Woodford trust’s net asset value drops 4% in 2016

Neil Woodford

Woodford Patient Capital Trust suffered a 4 per cent drop of its net asset value in 2016 in a “more challenging year” for the firm.

In its annual results for 2016, published today, the firm says the NAV declined “modestly” from 97.4p to 93.2p, but currently stands at around 94.6p.

The share price declined more than the NAV by 9.9 per cent with the trust now trading at a -2.4 per cent discount, moving from a 3.7 per cent premium.

With dividend of 0.16p over 2016, the trust saw a losses of 8.9 per cent. Over the same period the FTSE All Share has returned 10.4 per cent.

Fund manager Neil Woodford says: “I understand that some investors may be disappointed at the net asset value progress thus far and, although I would have preferred to have been writing this review having delivered a positive return, it must be remembered that the investment strategy was never designed to deliver significant short-term wins.”

He adds: “For patient capital investing to be a success, one has to work through the difficult periods. My approach has always been to favour voice over exit, which means overcoming hurdles to continue to support and nurture businesses that I retain my long-term faith in.”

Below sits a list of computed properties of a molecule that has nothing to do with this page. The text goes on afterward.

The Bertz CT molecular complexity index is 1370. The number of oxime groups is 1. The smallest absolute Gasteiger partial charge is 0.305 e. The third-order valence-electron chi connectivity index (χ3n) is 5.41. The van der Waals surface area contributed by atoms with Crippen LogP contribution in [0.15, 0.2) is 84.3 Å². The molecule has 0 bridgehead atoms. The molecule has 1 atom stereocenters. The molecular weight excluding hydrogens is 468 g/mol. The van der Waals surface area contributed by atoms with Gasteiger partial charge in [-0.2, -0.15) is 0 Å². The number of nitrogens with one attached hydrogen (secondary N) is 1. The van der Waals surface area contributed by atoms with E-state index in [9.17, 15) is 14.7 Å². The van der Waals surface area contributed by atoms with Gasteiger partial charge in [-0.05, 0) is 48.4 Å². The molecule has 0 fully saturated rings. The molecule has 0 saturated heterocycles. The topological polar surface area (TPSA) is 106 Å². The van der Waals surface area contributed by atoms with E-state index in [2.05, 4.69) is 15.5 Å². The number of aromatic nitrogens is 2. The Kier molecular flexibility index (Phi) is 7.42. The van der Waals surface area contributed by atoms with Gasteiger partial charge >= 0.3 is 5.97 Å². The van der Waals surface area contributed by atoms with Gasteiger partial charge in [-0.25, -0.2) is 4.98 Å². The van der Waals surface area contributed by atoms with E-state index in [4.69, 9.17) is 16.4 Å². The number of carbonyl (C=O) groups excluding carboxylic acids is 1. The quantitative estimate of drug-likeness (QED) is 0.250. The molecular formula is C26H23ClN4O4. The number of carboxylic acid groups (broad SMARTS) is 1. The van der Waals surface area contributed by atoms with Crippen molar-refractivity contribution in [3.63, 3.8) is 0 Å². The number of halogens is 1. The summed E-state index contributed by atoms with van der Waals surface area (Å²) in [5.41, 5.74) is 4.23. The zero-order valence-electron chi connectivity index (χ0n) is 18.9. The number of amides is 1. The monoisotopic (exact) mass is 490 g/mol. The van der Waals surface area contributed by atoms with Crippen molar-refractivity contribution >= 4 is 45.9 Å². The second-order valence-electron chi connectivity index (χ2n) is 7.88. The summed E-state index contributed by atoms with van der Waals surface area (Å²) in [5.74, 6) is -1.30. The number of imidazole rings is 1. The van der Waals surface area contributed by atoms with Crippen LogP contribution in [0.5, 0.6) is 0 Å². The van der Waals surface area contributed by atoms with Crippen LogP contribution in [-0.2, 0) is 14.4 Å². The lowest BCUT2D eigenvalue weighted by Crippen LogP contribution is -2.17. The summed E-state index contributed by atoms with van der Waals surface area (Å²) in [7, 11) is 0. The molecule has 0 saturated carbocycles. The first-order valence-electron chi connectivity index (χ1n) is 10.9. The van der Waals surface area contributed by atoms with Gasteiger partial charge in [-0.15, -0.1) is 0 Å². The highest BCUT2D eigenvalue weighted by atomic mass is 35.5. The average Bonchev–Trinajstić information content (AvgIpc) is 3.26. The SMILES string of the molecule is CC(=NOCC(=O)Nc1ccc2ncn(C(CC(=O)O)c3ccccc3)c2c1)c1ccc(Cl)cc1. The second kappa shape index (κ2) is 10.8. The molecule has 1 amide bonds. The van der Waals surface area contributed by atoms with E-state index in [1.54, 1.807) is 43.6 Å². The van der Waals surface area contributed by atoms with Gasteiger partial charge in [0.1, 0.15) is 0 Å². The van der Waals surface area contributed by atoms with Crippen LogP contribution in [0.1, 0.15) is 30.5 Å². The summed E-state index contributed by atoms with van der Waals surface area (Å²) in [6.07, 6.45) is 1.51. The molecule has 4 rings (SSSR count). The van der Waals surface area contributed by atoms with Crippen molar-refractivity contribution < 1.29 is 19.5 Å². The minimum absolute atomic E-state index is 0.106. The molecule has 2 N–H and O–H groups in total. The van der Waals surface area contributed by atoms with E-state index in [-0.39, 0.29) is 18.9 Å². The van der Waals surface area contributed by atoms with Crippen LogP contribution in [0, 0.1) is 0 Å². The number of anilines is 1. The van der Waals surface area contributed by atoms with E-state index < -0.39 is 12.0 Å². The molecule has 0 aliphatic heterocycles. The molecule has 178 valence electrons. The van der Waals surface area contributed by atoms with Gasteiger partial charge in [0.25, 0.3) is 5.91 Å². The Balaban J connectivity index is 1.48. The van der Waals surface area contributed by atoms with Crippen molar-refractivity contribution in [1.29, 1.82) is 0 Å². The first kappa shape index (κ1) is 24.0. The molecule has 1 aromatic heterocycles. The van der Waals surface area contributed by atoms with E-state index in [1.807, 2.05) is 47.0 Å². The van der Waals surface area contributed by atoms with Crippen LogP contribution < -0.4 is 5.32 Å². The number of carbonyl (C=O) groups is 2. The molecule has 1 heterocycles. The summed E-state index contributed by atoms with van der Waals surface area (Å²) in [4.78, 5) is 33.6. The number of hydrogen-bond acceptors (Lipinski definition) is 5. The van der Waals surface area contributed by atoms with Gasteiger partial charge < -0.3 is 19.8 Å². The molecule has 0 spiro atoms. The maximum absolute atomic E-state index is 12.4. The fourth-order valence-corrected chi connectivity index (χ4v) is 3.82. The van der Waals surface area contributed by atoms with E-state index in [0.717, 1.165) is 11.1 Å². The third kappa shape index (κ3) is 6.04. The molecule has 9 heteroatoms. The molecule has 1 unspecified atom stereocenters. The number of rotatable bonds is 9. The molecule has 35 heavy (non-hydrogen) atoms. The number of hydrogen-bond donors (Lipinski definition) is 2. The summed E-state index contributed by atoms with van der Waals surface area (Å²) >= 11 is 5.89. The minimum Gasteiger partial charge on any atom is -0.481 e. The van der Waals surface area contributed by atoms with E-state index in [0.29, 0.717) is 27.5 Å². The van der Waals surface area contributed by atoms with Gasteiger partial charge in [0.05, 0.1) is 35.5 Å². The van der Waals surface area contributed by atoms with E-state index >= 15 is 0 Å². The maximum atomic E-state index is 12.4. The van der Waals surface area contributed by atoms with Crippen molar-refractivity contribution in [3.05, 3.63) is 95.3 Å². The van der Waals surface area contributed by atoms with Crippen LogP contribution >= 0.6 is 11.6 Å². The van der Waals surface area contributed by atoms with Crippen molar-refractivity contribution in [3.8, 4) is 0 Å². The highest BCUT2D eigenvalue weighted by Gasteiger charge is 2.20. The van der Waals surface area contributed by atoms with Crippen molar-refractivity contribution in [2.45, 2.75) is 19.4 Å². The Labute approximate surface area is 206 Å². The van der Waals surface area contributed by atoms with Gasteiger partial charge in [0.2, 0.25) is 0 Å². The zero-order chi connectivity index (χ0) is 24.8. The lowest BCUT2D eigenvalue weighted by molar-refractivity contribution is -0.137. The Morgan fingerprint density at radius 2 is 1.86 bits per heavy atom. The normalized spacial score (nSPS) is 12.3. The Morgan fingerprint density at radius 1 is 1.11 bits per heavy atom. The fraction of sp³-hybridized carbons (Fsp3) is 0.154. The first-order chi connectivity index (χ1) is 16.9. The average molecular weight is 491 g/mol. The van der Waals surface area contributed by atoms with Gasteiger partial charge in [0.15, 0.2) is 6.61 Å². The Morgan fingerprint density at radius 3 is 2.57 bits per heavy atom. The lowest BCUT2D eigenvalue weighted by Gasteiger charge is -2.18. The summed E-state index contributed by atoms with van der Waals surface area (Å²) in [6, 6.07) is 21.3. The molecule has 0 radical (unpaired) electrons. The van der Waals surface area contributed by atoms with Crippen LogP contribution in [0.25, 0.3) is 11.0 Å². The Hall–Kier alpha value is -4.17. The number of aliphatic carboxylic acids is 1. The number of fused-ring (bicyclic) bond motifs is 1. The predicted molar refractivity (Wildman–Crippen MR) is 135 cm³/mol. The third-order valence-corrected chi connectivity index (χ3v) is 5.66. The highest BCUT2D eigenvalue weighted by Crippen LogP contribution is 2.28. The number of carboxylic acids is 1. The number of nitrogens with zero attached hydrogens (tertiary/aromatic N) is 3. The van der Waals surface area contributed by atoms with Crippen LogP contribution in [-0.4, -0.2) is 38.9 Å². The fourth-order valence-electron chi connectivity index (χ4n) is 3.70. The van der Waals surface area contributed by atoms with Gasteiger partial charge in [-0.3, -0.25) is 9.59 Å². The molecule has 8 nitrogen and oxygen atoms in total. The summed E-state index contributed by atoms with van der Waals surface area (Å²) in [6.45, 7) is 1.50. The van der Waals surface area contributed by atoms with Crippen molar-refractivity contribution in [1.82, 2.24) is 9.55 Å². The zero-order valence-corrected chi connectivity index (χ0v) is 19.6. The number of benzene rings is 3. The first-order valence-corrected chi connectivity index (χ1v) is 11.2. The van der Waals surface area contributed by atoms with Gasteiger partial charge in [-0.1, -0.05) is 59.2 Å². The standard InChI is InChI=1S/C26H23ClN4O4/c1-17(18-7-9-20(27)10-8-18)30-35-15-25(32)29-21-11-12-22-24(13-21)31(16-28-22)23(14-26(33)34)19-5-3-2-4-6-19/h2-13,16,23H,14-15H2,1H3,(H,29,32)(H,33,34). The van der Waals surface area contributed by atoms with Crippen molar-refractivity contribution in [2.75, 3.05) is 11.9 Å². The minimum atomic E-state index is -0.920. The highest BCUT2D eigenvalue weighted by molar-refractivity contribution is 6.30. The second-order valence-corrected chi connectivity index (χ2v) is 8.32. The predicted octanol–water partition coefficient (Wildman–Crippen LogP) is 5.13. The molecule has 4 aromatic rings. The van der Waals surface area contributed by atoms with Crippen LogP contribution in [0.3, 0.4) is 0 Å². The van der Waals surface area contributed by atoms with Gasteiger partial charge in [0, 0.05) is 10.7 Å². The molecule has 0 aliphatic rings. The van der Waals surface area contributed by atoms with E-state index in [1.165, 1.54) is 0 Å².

The 60 per cent of the trust made of quoted companies has been a detractor of performance by 5 per cent. The remaining part of the fund, which is made of unquoted firms, returned more than 2 per cent for the year.

Hargreaves Lansdown senior analyst Laith Khalaf says: “Woodford Patient Capital has started slowly for shareholders, but this is a marathon not a sprint, and there are few managers who can keep up with Neil Woodford over the full distance.

“There have been some high profile casualties within the portfolio to date, notably Allied Minds, Circassia and Northwest Biotherapeutics, but part and parcel of investing in early stage companies is overcoming occasional setbacks.”

Woodford says firms such as WPCT have to work closely with the early-stage businesses they have already supported “but this ultimate goal can take years, sometimes decades, to fulfil”.